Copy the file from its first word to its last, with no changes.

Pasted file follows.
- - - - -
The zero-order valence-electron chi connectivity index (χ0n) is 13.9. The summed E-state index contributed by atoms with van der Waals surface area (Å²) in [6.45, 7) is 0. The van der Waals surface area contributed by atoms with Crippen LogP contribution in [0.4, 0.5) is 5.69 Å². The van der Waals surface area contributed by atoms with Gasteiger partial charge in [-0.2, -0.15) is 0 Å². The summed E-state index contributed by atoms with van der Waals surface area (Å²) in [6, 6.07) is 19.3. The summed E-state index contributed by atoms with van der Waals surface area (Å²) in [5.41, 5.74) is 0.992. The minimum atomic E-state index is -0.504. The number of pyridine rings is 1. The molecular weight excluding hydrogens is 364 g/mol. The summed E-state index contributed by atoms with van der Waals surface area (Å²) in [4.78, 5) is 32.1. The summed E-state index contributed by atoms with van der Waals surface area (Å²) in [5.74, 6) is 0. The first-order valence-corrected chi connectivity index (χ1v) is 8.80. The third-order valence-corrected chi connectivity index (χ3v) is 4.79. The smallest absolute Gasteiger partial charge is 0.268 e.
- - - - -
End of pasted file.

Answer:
The zero-order valence-electron chi connectivity index (χ0n) is 13.9. The summed E-state index contributed by atoms with van der Waals surface area (Å²) in [6.45, 7) is 0. The van der Waals surface area contributed by atoms with Crippen LogP contribution in [0.4, 0.5) is 5.69 Å². The van der Waals surface area contributed by atoms with Gasteiger partial charge in [-0.2, -0.15) is 0 Å². The summed E-state index contributed by atoms with van der Waals surface area (Å²) in [6, 6.07) is 19.3. The summed E-state index contributed by atoms with van der Waals surface area (Å²) in [5.41, 5.74) is 0.992. The minimum atomic E-state index is -0.504. The number of pyridine rings is 1. The molecular weight excluding hydrogens is 364 g/mol. The summed E-state index contributed by atoms with van der Waals surface area (Å²) in [4.78, 5) is 32.1. The summed E-state index contributed by atoms with van der Waals surface area (Å²) in [5.74, 6) is 0. The first-order valence-corrected chi connectivity index (χ1v) is 8.80. The third-order valence-corrected chi connectivity index (χ3v) is 4.79. The smallest absolute Gasteiger partial charge is 0.268 e.